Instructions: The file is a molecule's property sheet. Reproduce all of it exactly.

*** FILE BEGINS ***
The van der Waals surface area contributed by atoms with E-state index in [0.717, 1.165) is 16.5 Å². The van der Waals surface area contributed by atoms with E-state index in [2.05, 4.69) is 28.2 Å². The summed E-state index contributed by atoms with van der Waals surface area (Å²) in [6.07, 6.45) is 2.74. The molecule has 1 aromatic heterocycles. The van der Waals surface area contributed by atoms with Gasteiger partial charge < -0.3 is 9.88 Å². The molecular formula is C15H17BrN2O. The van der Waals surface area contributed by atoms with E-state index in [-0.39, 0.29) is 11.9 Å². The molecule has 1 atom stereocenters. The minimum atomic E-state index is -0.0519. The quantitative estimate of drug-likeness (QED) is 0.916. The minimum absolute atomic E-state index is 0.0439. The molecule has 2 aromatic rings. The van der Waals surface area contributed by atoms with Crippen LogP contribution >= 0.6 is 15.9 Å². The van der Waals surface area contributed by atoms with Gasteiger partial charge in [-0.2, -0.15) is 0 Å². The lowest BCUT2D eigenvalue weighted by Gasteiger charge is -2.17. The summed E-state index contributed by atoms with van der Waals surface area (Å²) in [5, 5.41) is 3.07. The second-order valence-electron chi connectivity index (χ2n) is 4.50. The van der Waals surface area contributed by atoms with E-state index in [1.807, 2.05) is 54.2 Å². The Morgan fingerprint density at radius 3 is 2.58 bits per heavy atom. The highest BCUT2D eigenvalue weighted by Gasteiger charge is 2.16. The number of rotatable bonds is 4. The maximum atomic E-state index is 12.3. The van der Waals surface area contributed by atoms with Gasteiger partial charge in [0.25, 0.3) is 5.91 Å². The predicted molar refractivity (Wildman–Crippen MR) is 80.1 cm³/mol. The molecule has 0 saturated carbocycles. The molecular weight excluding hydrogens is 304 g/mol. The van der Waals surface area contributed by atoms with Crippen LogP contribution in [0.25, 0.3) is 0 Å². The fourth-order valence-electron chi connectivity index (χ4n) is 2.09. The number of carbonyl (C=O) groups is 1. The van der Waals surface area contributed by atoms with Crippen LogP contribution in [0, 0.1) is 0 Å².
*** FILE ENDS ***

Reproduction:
The van der Waals surface area contributed by atoms with E-state index in [0.717, 1.165) is 16.5 Å². The van der Waals surface area contributed by atoms with E-state index in [2.05, 4.69) is 28.2 Å². The summed E-state index contributed by atoms with van der Waals surface area (Å²) in [6.07, 6.45) is 2.74. The molecule has 1 aromatic heterocycles. The van der Waals surface area contributed by atoms with Gasteiger partial charge < -0.3 is 9.88 Å². The molecular formula is C15H17BrN2O. The van der Waals surface area contributed by atoms with E-state index in [-0.39, 0.29) is 11.9 Å². The molecule has 1 atom stereocenters. The minimum atomic E-state index is -0.0519. The quantitative estimate of drug-likeness (QED) is 0.916. The minimum absolute atomic E-state index is 0.0439. The molecule has 2 aromatic rings. The van der Waals surface area contributed by atoms with Crippen LogP contribution >= 0.6 is 15.9 Å². The van der Waals surface area contributed by atoms with Gasteiger partial charge in [-0.2, -0.15) is 0 Å². The lowest BCUT2D eigenvalue weighted by Gasteiger charge is -2.17. The summed E-state index contributed by atoms with van der Waals surface area (Å²) in [5, 5.41) is 3.07. The second-order valence-electron chi connectivity index (χ2n) is 4.50. The van der Waals surface area contributed by atoms with E-state index in [1.807, 2.05) is 54.2 Å². The Morgan fingerprint density at radius 3 is 2.58 bits per heavy atom. The highest BCUT2D eigenvalue weighted by Gasteiger charge is 2.16. The number of rotatable bonds is 4. The maximum atomic E-state index is 12.3. The van der Waals surface area contributed by atoms with Gasteiger partial charge in [0.25, 0.3) is 5.91 Å². The predicted molar refractivity (Wildman–Crippen MR) is 80.1 cm³/mol. The molecule has 0 saturated carbocycles. The molecular weight excluding hydrogens is 304 g/mol. The van der Waals surface area contributed by atoms with Crippen LogP contribution in [0.25, 0.3) is 0 Å². The fourth-order valence-electron chi connectivity index (χ4n) is 2.09. The number of carbonyl (C=O) groups is 1. The van der Waals surface area contributed by atoms with Crippen LogP contribution in [0, 0.1) is 0 Å².